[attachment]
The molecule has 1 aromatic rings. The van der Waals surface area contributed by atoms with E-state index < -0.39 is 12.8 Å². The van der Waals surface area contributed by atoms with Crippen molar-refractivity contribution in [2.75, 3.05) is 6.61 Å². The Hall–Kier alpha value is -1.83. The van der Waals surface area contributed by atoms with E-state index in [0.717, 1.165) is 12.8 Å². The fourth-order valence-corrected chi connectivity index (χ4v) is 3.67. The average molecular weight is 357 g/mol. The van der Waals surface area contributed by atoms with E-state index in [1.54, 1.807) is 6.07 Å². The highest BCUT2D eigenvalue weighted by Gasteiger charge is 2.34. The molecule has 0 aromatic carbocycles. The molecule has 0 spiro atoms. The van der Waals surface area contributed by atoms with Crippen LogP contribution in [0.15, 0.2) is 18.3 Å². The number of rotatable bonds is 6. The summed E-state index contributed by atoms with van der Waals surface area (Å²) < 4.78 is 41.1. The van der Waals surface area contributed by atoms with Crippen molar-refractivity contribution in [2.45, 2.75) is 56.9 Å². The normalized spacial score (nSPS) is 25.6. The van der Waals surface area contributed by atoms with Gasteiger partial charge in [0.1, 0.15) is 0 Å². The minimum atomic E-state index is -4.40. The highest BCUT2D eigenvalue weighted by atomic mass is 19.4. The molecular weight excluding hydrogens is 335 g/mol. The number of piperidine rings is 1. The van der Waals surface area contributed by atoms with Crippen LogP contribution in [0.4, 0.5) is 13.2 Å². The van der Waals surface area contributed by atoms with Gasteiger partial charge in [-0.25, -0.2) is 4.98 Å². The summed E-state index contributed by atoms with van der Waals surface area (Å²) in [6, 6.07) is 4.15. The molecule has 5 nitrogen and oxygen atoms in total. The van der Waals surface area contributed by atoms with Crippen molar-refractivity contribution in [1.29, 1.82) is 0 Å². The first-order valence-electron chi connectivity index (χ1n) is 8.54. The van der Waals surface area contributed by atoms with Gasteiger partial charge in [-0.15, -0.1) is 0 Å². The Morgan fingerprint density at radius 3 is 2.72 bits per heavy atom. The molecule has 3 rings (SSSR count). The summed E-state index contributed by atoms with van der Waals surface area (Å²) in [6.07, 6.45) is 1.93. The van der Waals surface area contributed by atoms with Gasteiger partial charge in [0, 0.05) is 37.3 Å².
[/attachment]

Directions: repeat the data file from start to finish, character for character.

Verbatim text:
The molecule has 1 aromatic rings. The van der Waals surface area contributed by atoms with E-state index < -0.39 is 12.8 Å². The van der Waals surface area contributed by atoms with Crippen molar-refractivity contribution in [2.75, 3.05) is 6.61 Å². The Hall–Kier alpha value is -1.83. The van der Waals surface area contributed by atoms with E-state index in [0.717, 1.165) is 12.8 Å². The fourth-order valence-corrected chi connectivity index (χ4v) is 3.67. The average molecular weight is 357 g/mol. The van der Waals surface area contributed by atoms with E-state index in [1.54, 1.807) is 6.07 Å². The highest BCUT2D eigenvalue weighted by Gasteiger charge is 2.34. The molecule has 0 aromatic carbocycles. The molecule has 0 spiro atoms. The van der Waals surface area contributed by atoms with Crippen LogP contribution in [0.15, 0.2) is 18.3 Å². The number of rotatable bonds is 6. The summed E-state index contributed by atoms with van der Waals surface area (Å²) < 4.78 is 41.1. The van der Waals surface area contributed by atoms with Crippen molar-refractivity contribution in [2.45, 2.75) is 56.9 Å². The normalized spacial score (nSPS) is 25.6. The van der Waals surface area contributed by atoms with Gasteiger partial charge in [0.1, 0.15) is 0 Å². The minimum atomic E-state index is -4.40. The highest BCUT2D eigenvalue weighted by atomic mass is 19.4. The molecular weight excluding hydrogens is 335 g/mol. The number of piperidine rings is 1. The van der Waals surface area contributed by atoms with Crippen LogP contribution in [0.4, 0.5) is 13.2 Å². The van der Waals surface area contributed by atoms with Gasteiger partial charge in [-0.25, -0.2) is 4.98 Å². The summed E-state index contributed by atoms with van der Waals surface area (Å²) in [6, 6.07) is 4.15. The molecule has 5 nitrogen and oxygen atoms in total. The van der Waals surface area contributed by atoms with Crippen molar-refractivity contribution in [1.29, 1.82) is 0 Å². The first-order valence-electron chi connectivity index (χ1n) is 8.54. The van der Waals surface area contributed by atoms with Gasteiger partial charge in [-0.15, -0.1) is 0 Å². The Morgan fingerprint density at radius 3 is 2.72 bits per heavy atom. The molecule has 3 rings (SSSR count). The summed E-state index contributed by atoms with van der Waals surface area (Å²) in [6.07, 6.45) is 1.93. The van der Waals surface area contributed by atoms with Gasteiger partial charge in [0, 0.05) is 37.3 Å².